Director: Ben Stiller
Cast: Ben Stiller, Kristen Wiig, Shirley MacLaine, Adam Scott, Patton Oswalt, Sean Penn
Plot: Walter Mitty, the negative asset manager for Life magazine, is missing the negative for a picture that will be used for the magazine's final issue cover. In an effort to locate the photographer who took the picture, Walter embarks on an adventure around the world and discovers a thing or two about living his dreams.
Review: If you're the kind of person who's had that dream about doing something, but never got around to doing it, then this film is something you can definitely relate to. Let's face it, we're all dreamers to a certain degree, no matter how much of a realist some of us are. I dare say that there's a bit of Walter Mitty in each of us.
Ben Stiller lets go of his usual brand of comedy to bring us a very heartwarming tale that's based on an old short story by James Thurber. He plays the titular character, who leads a mostly uneventful life, the type of guy who would only dream of taking risks. Heck, sending a wink to a girl he likes on a dating site took him some effort. But on the flipside, Walter is good at what he does, which is managing picture negatives for Life magazine, which is downsizing in its move to go online entirely. The magazine's star photographer, Sean O'Connell, was supposed to leave Walter a negative to be used for the magazine's final cover, but he can't find it. So Walter has to do what he usually wouldn't do: embark on a global adventure to find Sean and get the negative.
What makes Walter's quest entertaining is the stuff that happens in between, such as his fantasies (which are hilarious by the way), his phone conversations with Todd, a guy who is trying to build Walter's dating profile, and his interactions with Cheryl, a co-worker that he has a crush on. All this makes Walter's daily life not only fascinating, but also something most of us would understand totally and maybe even envy, especially once his traveling begins.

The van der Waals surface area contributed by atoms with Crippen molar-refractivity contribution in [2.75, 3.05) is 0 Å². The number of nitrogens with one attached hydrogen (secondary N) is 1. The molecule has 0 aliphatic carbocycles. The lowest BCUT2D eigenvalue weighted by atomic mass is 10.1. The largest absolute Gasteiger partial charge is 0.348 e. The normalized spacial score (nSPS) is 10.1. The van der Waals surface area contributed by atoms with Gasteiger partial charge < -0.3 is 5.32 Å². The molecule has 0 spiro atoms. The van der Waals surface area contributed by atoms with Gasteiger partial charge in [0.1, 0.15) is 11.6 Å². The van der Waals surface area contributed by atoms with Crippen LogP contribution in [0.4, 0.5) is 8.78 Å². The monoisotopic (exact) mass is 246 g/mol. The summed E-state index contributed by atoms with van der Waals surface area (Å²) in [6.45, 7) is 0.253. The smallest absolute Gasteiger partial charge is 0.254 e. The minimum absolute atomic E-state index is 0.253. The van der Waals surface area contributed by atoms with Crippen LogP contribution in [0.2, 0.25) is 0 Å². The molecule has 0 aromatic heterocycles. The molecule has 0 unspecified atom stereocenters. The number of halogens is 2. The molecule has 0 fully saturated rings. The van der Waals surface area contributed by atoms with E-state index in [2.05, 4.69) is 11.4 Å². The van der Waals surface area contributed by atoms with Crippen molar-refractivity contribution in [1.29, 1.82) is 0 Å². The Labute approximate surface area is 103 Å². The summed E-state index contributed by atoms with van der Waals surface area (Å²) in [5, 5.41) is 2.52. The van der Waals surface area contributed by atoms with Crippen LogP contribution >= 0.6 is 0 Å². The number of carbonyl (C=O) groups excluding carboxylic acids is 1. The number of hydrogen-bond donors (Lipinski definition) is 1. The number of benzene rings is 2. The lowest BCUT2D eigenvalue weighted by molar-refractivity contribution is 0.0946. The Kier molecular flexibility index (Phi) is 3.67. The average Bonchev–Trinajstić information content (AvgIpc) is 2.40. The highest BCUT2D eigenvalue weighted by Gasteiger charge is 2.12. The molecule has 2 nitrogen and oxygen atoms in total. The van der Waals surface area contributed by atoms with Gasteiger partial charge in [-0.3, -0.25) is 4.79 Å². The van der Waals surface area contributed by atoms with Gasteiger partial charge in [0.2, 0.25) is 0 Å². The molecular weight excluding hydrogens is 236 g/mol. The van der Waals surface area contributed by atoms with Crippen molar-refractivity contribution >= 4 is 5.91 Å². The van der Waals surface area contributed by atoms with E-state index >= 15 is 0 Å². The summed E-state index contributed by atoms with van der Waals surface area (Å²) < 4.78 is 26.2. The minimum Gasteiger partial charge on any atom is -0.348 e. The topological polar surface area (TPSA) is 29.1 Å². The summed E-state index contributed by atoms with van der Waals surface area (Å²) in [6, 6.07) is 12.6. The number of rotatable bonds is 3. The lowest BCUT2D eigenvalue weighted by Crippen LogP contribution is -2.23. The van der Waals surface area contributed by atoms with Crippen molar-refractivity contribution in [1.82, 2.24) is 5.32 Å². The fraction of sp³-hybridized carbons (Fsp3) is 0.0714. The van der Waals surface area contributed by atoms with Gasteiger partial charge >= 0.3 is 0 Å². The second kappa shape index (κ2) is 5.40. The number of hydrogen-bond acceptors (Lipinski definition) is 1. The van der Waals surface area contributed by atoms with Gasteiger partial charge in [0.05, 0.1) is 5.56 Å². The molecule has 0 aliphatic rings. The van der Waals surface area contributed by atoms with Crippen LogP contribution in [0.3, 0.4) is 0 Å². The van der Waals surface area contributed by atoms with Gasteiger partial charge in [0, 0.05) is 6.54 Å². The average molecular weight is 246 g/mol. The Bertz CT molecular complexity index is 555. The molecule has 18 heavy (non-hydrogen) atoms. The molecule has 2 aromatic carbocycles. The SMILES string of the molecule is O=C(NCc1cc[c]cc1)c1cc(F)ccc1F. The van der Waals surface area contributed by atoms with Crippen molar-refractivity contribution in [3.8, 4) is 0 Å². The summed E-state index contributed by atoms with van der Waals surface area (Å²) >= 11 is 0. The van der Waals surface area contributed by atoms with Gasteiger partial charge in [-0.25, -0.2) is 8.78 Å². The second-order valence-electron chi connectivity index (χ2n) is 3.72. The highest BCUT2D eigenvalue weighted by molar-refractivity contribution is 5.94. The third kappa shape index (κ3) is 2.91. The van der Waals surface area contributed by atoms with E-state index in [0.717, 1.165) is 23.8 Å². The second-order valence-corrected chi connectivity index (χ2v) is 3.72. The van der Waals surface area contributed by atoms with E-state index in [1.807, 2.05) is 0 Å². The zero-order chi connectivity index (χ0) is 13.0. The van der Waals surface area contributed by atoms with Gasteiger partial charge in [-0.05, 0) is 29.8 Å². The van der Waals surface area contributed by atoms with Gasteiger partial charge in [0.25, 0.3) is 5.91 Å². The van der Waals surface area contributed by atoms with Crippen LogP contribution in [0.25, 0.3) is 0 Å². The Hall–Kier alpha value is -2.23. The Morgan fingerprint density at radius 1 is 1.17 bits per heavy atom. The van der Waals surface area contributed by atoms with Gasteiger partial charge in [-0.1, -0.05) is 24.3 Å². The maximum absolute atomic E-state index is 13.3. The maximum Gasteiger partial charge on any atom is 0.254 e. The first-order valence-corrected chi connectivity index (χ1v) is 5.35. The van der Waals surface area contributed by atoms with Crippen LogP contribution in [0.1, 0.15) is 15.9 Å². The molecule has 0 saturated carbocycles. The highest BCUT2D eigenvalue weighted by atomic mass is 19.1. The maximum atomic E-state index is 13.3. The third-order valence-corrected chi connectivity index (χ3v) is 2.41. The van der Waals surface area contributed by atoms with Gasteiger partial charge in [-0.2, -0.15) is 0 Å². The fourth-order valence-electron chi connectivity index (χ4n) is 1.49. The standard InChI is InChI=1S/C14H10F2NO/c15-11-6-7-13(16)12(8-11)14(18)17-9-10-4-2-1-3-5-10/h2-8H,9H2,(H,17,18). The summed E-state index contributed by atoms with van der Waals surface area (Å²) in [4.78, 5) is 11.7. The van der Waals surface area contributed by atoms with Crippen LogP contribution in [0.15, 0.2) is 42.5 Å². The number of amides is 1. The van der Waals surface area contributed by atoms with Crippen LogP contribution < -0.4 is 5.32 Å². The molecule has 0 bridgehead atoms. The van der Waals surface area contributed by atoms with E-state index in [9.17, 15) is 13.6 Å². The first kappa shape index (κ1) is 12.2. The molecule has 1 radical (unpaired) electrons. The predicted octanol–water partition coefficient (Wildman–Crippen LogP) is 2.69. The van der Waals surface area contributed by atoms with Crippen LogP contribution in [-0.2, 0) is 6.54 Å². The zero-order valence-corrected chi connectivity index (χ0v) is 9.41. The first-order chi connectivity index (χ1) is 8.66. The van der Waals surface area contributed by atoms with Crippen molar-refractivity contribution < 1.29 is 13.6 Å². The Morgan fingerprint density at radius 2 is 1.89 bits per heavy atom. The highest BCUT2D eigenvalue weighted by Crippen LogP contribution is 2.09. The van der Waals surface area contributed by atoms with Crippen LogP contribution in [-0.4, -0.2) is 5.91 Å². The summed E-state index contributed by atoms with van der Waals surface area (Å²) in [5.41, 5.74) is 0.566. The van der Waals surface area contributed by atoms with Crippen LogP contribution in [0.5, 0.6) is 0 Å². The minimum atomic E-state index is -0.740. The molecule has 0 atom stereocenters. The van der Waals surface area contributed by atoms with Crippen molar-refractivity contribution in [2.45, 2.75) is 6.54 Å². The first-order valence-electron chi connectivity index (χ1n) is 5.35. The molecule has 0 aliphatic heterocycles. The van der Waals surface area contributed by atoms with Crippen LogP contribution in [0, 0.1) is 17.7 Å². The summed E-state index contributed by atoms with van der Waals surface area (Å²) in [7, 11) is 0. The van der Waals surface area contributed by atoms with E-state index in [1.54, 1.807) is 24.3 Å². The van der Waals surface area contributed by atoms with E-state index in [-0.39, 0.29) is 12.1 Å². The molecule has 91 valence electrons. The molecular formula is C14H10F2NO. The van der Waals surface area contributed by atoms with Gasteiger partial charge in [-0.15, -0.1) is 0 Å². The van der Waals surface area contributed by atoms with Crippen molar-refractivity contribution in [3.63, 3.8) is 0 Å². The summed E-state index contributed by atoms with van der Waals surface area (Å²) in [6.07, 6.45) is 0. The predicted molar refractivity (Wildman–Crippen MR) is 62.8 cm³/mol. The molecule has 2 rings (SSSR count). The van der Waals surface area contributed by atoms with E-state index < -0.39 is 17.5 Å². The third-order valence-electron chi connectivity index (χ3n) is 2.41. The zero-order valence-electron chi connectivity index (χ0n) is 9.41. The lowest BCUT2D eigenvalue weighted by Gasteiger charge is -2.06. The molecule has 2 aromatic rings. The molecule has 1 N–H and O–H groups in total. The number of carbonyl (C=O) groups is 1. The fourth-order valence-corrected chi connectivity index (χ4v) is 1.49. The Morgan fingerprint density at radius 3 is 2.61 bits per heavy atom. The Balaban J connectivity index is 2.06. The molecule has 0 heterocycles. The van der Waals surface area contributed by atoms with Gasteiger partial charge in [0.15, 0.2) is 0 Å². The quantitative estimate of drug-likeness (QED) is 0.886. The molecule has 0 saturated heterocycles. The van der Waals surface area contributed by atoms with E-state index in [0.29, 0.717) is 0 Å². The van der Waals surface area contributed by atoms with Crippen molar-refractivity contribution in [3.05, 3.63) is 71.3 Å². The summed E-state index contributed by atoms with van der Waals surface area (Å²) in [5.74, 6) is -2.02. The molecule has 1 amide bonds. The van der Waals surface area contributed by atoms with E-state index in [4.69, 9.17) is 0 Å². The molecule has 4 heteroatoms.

Stiller, who also directs, puts in an honest performance as Walter. Now, let's be clear, he isn't that much different from the guys he usually plays in his previous films, except he considerably tones down the clumsy loser aspect of himself here. As Walter, he is someone I can truly relate to, comprehend and root for throughout the film. Kristen Wiig shares good chemistry with him as Cheryl, and I'm glad this isn't a film where she gets the chance to be funny, this ought to be Stiller's film anyway. Adam Scott does well as Ted, the jerk of a new boss at the magazine, who seems to have an intentionally paste-on beard meant to make him look ridiculous. Sean Penn has a short appearance as Sean O'Connell, but makes every second of it count. He really looked like a photographer, scruffy appearance and all. Shirley MacLaine is also great as Walter's mum, playing the kind of parent we all wished we had. Patton Oswalt, despite only showing up in the final third of the film, is pretty good in his phone conversations with Walter as Todd.
The film could use a bit of editing here and there as it feels too long at times, but it's a minor complaint. I thoroughly enjoyed this film, even the technical aspects were spot on, from music to cinematography (I'm still wondering if Stiller filmed on location in Greenland and Iceland).
The Secret Life Of Walter Mitty is the feel good film of the year. If it doesn't do that for you, it'll at least make you want to travel more. Recommended. (4/5)